Garden City surfer back in competition after shark encounter - WSFA.com: News Weather and Sports for Montgomery, AL.

Garden City surfer back in competition after shark encounter

Folly Beach. Source: WCSC Folly Beach. Source: WCSC

FOLLY BEACH, SC (WCSC/WMBF) - The Garden City Beach preteen who had a shark encounter at a surfing contest in August has decided to get back on his surfboard.

Tyson Royston is 11. His mom Christie says he was surfing with family in Garden City over the weekend when a shark swam near him, a shark he says was longer than his board.

At a surfing competition in Folly Beach several weeks ago, Tyson had his first meeting with a shark.

Folly Beach Public Safety Director Dennis Brown said the bull shark, estimated to be between six to eight feet in length, was spotted in the area of 1500 East Ashley Avenue on Sunday during the South Carolina Governor's Cup of Surfing.

Brown said the shark made contact with Tyson Royston's surfboard. Royston was not injured and was able to escape after unhooking his leash.

"I didn't feel it at first. I was just swimming, and it got tangled in my leash," Royston said, "it was pulling  me under. I slid off my board, and I kinda landed on it."

Bob Weaver, the boy's surfing coach from Murrells Inlet, saw what happened.

"All the sudden the water exploded, Tyson got lifted up and sucked down," Weaver said.

Weaver said he was standing in ankle deep water, about 30 yards from Royston and the shark. He said he knew he had to help him.

"By the time I got to where he was he was probably 40 yards off shore because the shark was tangled in his leash and taking him kinda offshore."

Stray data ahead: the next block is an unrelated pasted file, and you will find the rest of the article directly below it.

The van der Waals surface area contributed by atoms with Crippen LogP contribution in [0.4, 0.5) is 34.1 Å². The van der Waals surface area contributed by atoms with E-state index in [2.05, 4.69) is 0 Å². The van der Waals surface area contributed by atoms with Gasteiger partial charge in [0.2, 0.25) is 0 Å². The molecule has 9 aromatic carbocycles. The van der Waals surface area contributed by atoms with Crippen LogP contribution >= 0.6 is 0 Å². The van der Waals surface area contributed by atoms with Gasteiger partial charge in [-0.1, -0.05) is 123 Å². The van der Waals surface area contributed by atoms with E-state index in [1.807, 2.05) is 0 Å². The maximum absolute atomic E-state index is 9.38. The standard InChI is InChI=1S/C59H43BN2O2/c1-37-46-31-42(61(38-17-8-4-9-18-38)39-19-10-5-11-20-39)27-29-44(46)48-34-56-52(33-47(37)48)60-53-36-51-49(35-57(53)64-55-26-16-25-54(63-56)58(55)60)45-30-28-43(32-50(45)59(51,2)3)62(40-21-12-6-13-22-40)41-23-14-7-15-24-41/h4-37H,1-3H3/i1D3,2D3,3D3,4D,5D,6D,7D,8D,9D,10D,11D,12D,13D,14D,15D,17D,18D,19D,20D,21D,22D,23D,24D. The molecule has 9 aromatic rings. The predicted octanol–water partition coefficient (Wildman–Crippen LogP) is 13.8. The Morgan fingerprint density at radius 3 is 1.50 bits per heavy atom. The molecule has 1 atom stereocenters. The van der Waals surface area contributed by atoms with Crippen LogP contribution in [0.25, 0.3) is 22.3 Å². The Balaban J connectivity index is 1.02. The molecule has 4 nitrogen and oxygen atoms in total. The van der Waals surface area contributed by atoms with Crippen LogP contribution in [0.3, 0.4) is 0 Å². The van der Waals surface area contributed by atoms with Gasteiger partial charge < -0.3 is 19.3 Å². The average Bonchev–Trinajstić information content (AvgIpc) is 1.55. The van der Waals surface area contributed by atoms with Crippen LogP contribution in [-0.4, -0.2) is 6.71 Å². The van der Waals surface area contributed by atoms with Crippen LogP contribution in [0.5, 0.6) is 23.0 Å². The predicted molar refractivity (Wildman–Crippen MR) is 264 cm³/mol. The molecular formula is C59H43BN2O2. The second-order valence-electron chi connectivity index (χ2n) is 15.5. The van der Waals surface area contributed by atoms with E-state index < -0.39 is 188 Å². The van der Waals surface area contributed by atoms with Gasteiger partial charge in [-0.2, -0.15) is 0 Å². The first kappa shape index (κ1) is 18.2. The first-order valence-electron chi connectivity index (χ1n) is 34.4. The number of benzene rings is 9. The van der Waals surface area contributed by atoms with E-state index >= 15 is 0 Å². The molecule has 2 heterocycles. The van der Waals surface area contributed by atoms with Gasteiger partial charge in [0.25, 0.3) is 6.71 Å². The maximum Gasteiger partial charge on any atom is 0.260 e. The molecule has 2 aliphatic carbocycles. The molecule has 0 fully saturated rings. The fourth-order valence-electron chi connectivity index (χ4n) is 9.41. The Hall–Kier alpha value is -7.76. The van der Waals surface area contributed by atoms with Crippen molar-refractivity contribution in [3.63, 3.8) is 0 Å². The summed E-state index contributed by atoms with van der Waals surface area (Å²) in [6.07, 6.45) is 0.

Weaver said he went out, grabbed the boy, and tossed him into a wave to get to safety. He said the shark pulled the board to a straight vertical position, called "tombstoning."

Neither Royston, Weaver or the surfboard had any damages once out of the water.

Royston said this incident doesn't change his love for surfing, a sport he has been playing since he was five years old.

"Shark's are always gonna be in the water because that's where they live and they don't mean to bite you if they do," Royston said.

Nancy Hussey is a director of the Southern South Carolina District of the Eastern Surfing. She says she saw the scene unfold and thinks the shark got tangled in the leash. Swimming in that area is not advisable, according to Brown.

After the attack, contest workers cleared the water, and the remaining competitions were postponed.

Bull sharks are known for their aggression and swimming in warm, shallow waters. But officials say such attacks in the area have been rare.

Tyson plans to take part in the Eternal Wave Surf Off at Surfside Beach on Saturday, Sept. 7.

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